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City and Colour – Little Hell

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    Dallas Green is easily one of the most sophisticated musicians in the scene today. His main project, Alexisonfire, has proved to be one of the best aggressive bands around throughout the past decade. His acoustic side-project, City and Colour, proves he can create beauty on the other end of the spectrum, as well.

    Back in 2008, Bring Me Your Love was a soft, ambient, and ultimately poignant release, perfect for a fall evening or cold winter night. Now three years later, Little Hell expands the sound of BMYL, mixing a few bells and whistles with a handful of upbeat tracks to craft the best record City and Colour effort to date, a record now fitting for summer nights.

    At that, Little Hell is a dark ride through the night. Exploring the little hells and tribulations we all face each day, the record is ultimately a very cathartic and expressive ride, an escape from – and first into – the darkness that plagues everyone. Green expresses this throughout the title track, hauntingly repeating, “Will we get out of this little hell?” as the track comes to a close. It’s this eerie, recurring uncertainty and questioning that truly brings out the depth and beauty of Little Hell.

    Although the record is at moments full of melancholy, it is expressed in upbeat ways often, as heard on the single “Fragile Bird.” Beginning with a reverberating guitar tone and synth, “Fragile Bird” is a haunting nightmare – a plunge into the depths of the fears accompanied by the night. The Southern, more country-tinged “Natural Disaster” also explores a different side of City and Colour, paced by soft drumming and an electric guitar. However, although it sounds upbeat and breezy, “Natural Disaster” may be one of the darkest moments of the record, as Green sings of a broken home.

    Still, it’s the soft, stripped-down moments where Green truly shines, mainly due to the poignancy crafted in these moments. As Green sings, “Then there’s my father / He’s always looking on the bright side / Saying things like son, life just ain’t that hard / He is the grand optimist / I am the world’s poor pessimist,” the folky “Grand Optimist” proves to be the prime example of this. He continues saying, “I guess I take after my mother,” on what may be the most chilling moment on the record, with Green holding nothing back. Similarly, “O’ Sister” expresses this same type of brutal candidness. The words “My sister, what made you fall from grace / I’m sorry that I was not there to catch you” echo what may be the most vulnerable moment on Little Hell. With only the soft plucks of a guitar in the background, “O’ Sister” is without a doubt one of the most heartbreaking tracks yet.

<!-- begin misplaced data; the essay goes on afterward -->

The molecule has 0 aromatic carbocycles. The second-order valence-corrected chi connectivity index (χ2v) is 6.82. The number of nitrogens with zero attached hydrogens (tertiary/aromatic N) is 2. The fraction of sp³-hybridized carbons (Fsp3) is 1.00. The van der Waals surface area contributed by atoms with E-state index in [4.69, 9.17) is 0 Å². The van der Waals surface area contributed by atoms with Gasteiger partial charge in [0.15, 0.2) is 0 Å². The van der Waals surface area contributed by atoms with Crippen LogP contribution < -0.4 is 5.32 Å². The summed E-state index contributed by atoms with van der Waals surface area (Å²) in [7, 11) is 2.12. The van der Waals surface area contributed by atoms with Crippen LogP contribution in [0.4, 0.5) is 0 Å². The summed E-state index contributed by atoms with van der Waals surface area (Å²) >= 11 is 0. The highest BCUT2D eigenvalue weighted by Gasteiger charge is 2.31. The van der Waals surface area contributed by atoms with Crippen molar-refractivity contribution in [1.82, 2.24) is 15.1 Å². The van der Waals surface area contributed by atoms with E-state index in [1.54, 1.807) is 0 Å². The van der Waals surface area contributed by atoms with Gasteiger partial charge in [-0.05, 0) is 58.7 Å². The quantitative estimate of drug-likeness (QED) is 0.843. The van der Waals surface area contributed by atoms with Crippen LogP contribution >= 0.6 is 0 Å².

Vocally, Green sounds better than ever this time around, as “We Found Each Other in the Dark” allows his soft chime to truly resonate, again proving his versatile skill as a vocalist. Musically, the expansion of City and Colour’s sound due to various instruments used and experimented with also demonstrates a new creativity throughout the record, most notably heard on “Weightless.” Cleary, it’s the combination of the unique and experimental instrumentation this time around with Green’s soaring vocals that truly envelops us in the darkness that is Little Hell.

    The penultimate “Silver and Gold” is stripped-down to bare simplicity, only accompanied only by a soft guitar. As the sound of each string resonates over Green’s meek vocals, he sings of the disappearing of all things loved, while on the closing “Hope for Now,” Green expels “I’ve got a sickness pounding in my head / I’m at the mercy of the Gods / What would it take to live?” With only a soft piano melody supporting him before the final build-up, Green allows us to leave the darkness, singing of optimism and new hope as the record closes. After we leave the forebodingly beautiful place of Little Hell one thing is certain – this is City and Colour’s finest, most creative work to date.

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